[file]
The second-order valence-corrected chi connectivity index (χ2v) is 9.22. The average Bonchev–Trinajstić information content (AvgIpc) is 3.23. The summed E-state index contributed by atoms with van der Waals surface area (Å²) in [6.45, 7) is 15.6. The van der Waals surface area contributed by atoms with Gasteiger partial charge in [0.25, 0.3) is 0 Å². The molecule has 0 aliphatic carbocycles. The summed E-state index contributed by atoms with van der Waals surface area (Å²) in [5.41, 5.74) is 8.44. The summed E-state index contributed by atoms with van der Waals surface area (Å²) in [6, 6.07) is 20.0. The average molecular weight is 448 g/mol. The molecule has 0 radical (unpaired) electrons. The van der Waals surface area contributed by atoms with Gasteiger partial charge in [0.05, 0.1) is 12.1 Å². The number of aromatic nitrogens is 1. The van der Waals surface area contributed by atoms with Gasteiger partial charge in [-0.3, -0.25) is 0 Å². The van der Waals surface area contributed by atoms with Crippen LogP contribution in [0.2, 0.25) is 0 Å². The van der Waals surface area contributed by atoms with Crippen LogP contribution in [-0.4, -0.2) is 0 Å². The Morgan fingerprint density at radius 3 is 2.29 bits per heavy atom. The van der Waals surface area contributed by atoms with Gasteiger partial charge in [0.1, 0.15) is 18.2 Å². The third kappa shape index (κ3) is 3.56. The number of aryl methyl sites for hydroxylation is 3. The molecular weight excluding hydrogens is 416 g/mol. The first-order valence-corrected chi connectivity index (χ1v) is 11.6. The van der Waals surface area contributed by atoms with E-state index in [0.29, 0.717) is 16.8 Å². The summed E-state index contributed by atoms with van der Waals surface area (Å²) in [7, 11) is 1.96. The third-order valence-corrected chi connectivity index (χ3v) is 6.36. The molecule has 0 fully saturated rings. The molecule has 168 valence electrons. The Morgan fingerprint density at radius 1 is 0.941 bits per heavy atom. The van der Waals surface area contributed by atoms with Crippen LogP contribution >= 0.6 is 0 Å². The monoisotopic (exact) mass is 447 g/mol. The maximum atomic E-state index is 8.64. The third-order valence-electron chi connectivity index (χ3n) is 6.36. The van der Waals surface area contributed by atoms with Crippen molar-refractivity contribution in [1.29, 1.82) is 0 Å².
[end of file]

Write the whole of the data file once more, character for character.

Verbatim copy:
The second-order valence-corrected chi connectivity index (χ2v) is 9.22. The average Bonchev–Trinajstić information content (AvgIpc) is 3.23. The summed E-state index contributed by atoms with van der Waals surface area (Å²) in [6.45, 7) is 15.6. The van der Waals surface area contributed by atoms with Gasteiger partial charge in [0.25, 0.3) is 0 Å². The molecule has 0 aliphatic carbocycles. The summed E-state index contributed by atoms with van der Waals surface area (Å²) in [5.41, 5.74) is 8.44. The summed E-state index contributed by atoms with van der Waals surface area (Å²) in [6, 6.07) is 20.0. The average molecular weight is 448 g/mol. The molecule has 0 radical (unpaired) electrons. The van der Waals surface area contributed by atoms with Gasteiger partial charge in [0.05, 0.1) is 12.1 Å². The number of aromatic nitrogens is 1. The van der Waals surface area contributed by atoms with Gasteiger partial charge in [-0.3, -0.25) is 0 Å². The van der Waals surface area contributed by atoms with Crippen LogP contribution in [0.2, 0.25) is 0 Å². The van der Waals surface area contributed by atoms with Crippen LogP contribution in [-0.4, -0.2) is 0 Å². The Morgan fingerprint density at radius 3 is 2.29 bits per heavy atom. The van der Waals surface area contributed by atoms with Gasteiger partial charge in [0.1, 0.15) is 18.2 Å². The third kappa shape index (κ3) is 3.56. The number of aryl methyl sites for hydroxylation is 3. The molecular weight excluding hydrogens is 416 g/mol. The first-order valence-corrected chi connectivity index (χ1v) is 11.6. The van der Waals surface area contributed by atoms with E-state index in [0.29, 0.717) is 16.8 Å². The summed E-state index contributed by atoms with van der Waals surface area (Å²) in [7, 11) is 1.96. The third-order valence-corrected chi connectivity index (χ3v) is 6.36. The molecule has 0 fully saturated rings. The molecule has 168 valence electrons. The Morgan fingerprint density at radius 1 is 0.941 bits per heavy atom. The van der Waals surface area contributed by atoms with Crippen LogP contribution >= 0.6 is 0 Å². The monoisotopic (exact) mass is 447 g/mol. The maximum atomic E-state index is 8.64. The third-order valence-electron chi connectivity index (χ3n) is 6.36. The van der Waals surface area contributed by atoms with Crippen molar-refractivity contribution in [1.29, 1.82) is 0 Å².